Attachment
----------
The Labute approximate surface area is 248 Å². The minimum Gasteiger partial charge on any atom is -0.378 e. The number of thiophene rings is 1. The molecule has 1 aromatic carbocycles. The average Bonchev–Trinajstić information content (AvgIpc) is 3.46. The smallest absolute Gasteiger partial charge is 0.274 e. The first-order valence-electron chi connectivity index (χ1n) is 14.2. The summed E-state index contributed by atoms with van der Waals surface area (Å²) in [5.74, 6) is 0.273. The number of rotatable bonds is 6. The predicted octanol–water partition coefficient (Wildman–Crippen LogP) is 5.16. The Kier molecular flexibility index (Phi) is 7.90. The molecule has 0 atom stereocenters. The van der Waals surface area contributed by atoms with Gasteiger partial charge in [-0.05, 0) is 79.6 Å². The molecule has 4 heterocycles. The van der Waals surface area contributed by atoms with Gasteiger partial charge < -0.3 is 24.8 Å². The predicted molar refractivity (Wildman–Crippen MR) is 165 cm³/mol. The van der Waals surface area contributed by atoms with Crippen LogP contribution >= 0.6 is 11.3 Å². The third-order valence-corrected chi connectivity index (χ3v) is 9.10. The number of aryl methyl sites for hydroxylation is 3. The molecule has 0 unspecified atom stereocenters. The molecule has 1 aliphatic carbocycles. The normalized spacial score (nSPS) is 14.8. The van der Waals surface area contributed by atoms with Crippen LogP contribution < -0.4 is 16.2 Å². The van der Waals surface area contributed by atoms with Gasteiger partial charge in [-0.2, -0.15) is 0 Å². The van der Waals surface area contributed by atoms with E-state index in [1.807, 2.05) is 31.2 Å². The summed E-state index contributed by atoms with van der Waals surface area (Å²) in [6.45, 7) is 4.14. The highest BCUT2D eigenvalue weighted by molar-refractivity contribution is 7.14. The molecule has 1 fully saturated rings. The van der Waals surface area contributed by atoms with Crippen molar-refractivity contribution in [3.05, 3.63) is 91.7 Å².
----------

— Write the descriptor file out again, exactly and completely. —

The Labute approximate surface area is 248 Å². The minimum Gasteiger partial charge on any atom is -0.378 e. The number of thiophene rings is 1. The molecule has 1 aromatic carbocycles. The average Bonchev–Trinajstić information content (AvgIpc) is 3.46. The smallest absolute Gasteiger partial charge is 0.274 e. The first-order valence-electron chi connectivity index (χ1n) is 14.2. The summed E-state index contributed by atoms with van der Waals surface area (Å²) in [5.74, 6) is 0.273. The number of rotatable bonds is 6. The predicted octanol–water partition coefficient (Wildman–Crippen LogP) is 5.16. The Kier molecular flexibility index (Phi) is 7.90. The molecule has 0 atom stereocenters. The van der Waals surface area contributed by atoms with Gasteiger partial charge in [-0.05, 0) is 79.6 Å². The molecule has 4 heterocycles. The van der Waals surface area contributed by atoms with Gasteiger partial charge < -0.3 is 24.8 Å². The predicted molar refractivity (Wildman–Crippen MR) is 165 cm³/mol. The van der Waals surface area contributed by atoms with Crippen LogP contribution >= 0.6 is 11.3 Å². The third-order valence-corrected chi connectivity index (χ3v) is 9.10. The number of aryl methyl sites for hydroxylation is 3. The molecule has 0 unspecified atom stereocenters. The molecule has 1 aliphatic carbocycles. The normalized spacial score (nSPS) is 14.8. The van der Waals surface area contributed by atoms with Crippen LogP contribution < -0.4 is 16.2 Å². The van der Waals surface area contributed by atoms with Gasteiger partial charge in [-0.2, -0.15) is 0 Å². The van der Waals surface area contributed by atoms with E-state index in [1.807, 2.05) is 31.2 Å². The summed E-state index contributed by atoms with van der Waals surface area (Å²) in [6.45, 7) is 4.14. The highest BCUT2D eigenvalue weighted by molar-refractivity contribution is 7.14. The molecule has 1 fully saturated rings. The van der Waals surface area contributed by atoms with Crippen molar-refractivity contribution in [3.05, 3.63) is 91.7 Å².